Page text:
Thu, 16 Jan 2020 16:27:49 -0500
  • Race to save animals on Australia's fire-ravaged 'Galapagos' news

    On an island famed as Australia's "Galapagos" for its unique and abundant wildlife, rescuers are racing to save rare animals in a bushfire-ravaged landscape. The charred forest floor on Kangaroo Island is littered with corpses of animals incinerated by the blazes that swept through two weeks ago. Unprecedented fires across swathes of southern and eastern Australia over the past five months have killed an estimated billion animals.

    Thu, 16 Jan 2020 03:36:44 -0500
  • Hong Kong Leader Says China Could Treat City the Same After 2047 news

    (Bloomberg) -- Hong Kong’s leader said China could continue guaranteeing the city its separate freedoms under the “one country, two systems” principle after it expires in 2047.“My view is that, as long as we insist on the ‘one country, two systems’ principle, with the in-depth implementation of the principle and ample understanding, which fits the interests of Hong Kong citizens, then there is sufficient reason to believe that ‘one country, two systems’ will be practiced smoothly in the long term, and will not be changed after 2047,” Chief Executive Carrie Lam told lawmakers at a question-and-answer session at the city’s Legislative Council on Thursday.The comments are some of Lam’s most detailed statements on the long-term political future of the former British colony, which was returned to Chinese rule in 1997 on the promise that Beijing would leave its capitalist economy and political freedoms untouched for 50 years. They echoed those made by China’s government in recent years.During a 2017 visit to the financial hub marking the anniversary of its handover, President Xi Jinping said he hoped for the “smooth and long-term successful practice” of “one country, two systems,” according to Hong Kong’s pro-China newspaper Wen Wei Po.Uncertain FutureAnxiety and fear about Hong Kong’s political future under an increasingly authoritarian administration in Beijing have fueled seven months of violent pro-democracy protests in Hong Kong, initially triggered by since-scrapped legislation over extraditions to the mainland.Once the 50-year time period expires in 2047, China is under no obligation to continue permitting Hong Kong to keep separate freedoms -- including a free media and the right to protest -- that make the city distinct from the mainland. Protesters and pro-democracy lawmakers have frequently accused China of undermining the promises the country’s leaders made to Britain before the handover in 1997 and envision a bleak future beyond 2047, in which Hong Kong is treated like any other Chinese city.Some pro-establishment lawmakers have argued that violent protests in favor of greater democracy are likely to make Beijing feel threatened, and less likely to continue guaranteeing Hong Kong’s separate freedoms after 2047.Luo Huining, the new director of China’s Liaison Office in the city, said Wednesday that Hong Kong’s people should place their hope in “one country, two systems.”If the system is implemented well, “Hong Kong will win development opportunities and earn room for growth,” he said. If it isn’t, “there will be non-stop conflicts and chaos.”To contact the reporters on this story: Iain Marlow in Hong Kong at;Natalie Lung in Hong Kong at flung6@bloomberg.netTo contact the editors responsible for this story: Brendan Scott at, Karen Leigh, Adrian KennedyFor more articles like this, please visit us at bloomberg.comSubscribe now to stay ahead with the most trusted business news source.©2020 Bloomberg L.P.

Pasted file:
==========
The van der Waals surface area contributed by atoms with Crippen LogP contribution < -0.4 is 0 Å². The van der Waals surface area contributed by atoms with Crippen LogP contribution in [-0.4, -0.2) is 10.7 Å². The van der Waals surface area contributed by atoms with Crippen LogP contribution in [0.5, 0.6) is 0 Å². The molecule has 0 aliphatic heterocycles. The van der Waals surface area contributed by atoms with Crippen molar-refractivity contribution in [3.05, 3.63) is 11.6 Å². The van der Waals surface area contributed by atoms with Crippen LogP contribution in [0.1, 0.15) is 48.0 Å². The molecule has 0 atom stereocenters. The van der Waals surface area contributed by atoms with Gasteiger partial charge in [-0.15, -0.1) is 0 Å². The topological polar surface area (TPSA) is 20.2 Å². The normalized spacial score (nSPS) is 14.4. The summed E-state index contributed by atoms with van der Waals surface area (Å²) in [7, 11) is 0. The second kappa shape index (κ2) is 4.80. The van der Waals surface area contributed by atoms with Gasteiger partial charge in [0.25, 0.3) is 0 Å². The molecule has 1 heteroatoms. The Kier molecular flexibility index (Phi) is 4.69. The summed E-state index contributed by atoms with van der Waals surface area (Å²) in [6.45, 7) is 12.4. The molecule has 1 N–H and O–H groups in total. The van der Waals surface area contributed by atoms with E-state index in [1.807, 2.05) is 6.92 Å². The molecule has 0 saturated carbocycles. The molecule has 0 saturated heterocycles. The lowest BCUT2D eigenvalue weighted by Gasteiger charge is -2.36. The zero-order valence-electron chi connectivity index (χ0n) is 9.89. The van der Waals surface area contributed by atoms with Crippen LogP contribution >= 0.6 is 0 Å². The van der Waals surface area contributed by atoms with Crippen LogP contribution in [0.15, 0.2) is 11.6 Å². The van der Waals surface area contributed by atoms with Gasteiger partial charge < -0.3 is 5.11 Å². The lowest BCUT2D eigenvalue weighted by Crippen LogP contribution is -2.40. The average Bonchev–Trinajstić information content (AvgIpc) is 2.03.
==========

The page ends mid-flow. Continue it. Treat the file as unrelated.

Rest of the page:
Wed, 15 Jan 2020 23:16:00 -0500
  • Aircraft carrier USS Abraham Lincoln shatters US Navy's record for longest post-Cold War deployment with 10-month around-the-world tour news

    The Lincoln broke a cruise record the ship set nearly two decades earlier, sailed around the world, and sent warnings to both Russia and Iran.

    Fri, 17 Jan 2020 10:25:59 -0500
  • These Are the Crazy High-Tech Weapons America Would Fight World War III With news

    Better to deter than to actually fight.

    Thu, 16 Jan 2020 14:59:00 -0500
  • Justice Department Stonewalls Senate Democrats on Trump’s War-Crimes Clemency news